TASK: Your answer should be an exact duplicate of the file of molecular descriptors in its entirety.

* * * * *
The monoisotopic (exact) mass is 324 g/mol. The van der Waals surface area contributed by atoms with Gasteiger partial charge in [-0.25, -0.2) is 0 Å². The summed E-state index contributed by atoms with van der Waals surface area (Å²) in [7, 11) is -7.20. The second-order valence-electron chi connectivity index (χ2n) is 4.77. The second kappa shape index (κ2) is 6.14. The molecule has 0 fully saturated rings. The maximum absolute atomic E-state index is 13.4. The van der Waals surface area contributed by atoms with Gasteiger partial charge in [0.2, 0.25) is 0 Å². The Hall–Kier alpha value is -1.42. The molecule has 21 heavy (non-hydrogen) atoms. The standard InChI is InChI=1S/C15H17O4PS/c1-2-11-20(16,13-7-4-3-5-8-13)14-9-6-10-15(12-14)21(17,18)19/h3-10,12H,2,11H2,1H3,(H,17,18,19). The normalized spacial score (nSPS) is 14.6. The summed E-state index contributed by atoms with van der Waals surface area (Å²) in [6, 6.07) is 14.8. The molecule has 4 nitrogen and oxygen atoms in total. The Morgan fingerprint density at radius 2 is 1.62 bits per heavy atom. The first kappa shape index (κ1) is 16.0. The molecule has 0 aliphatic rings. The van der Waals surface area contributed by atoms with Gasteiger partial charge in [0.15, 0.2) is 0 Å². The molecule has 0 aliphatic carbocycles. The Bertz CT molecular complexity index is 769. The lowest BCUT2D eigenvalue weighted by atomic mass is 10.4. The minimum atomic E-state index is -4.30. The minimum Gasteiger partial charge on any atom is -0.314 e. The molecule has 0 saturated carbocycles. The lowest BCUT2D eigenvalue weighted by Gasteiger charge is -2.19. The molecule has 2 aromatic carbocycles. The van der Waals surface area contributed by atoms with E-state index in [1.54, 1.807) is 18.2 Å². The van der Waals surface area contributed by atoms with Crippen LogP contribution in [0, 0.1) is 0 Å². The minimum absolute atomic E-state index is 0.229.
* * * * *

The monoisotopic (exact) mass is 324 g/mol. The van der Waals surface area contributed by atoms with Gasteiger partial charge in [-0.25, -0.2) is 0 Å². The summed E-state index contributed by atoms with van der Waals surface area (Å²) in [7, 11) is -7.20. The second-order valence-electron chi connectivity index (χ2n) is 4.77. The second kappa shape index (κ2) is 6.14. The molecule has 0 fully saturated rings. The maximum absolute atomic E-state index is 13.4. The van der Waals surface area contributed by atoms with Gasteiger partial charge in [0.2, 0.25) is 0 Å². The Hall–Kier alpha value is -1.42. The molecule has 21 heavy (non-hydrogen) atoms. The standard InChI is InChI=1S/C15H17O4PS/c1-2-11-20(16,13-7-4-3-5-8-13)14-9-6-10-15(12-14)21(17,18)19/h3-10,12H,2,11H2,1H3,(H,17,18,19). The normalized spacial score (nSPS) is 14.6. The summed E-state index contributed by atoms with van der Waals surface area (Å²) in [6, 6.07) is 14.8. The molecule has 4 nitrogen and oxygen atoms in total. The Morgan fingerprint density at radius 2 is 1.62 bits per heavy atom. The first kappa shape index (κ1) is 16.0. The molecule has 0 aliphatic rings. The van der Waals surface area contributed by atoms with Gasteiger partial charge in [0.15, 0.2) is 0 Å². The molecule has 0 aliphatic carbocycles. The Bertz CT molecular complexity index is 769. The lowest BCUT2D eigenvalue weighted by atomic mass is 10.4. The minimum atomic E-state index is -4.30. The minimum Gasteiger partial charge on any atom is -0.314 e. The molecule has 0 saturated carbocycles. The lowest BCUT2D eigenvalue weighted by Gasteiger charge is -2.19. The molecule has 2 aromatic carbocycles. The van der Waals surface area contributed by atoms with E-state index in [1.54, 1.807) is 18.2 Å². The van der Waals surface area contributed by atoms with Crippen LogP contribution in [0, 0.1) is 0 Å². The minimum absolute atomic E-state index is 0.229.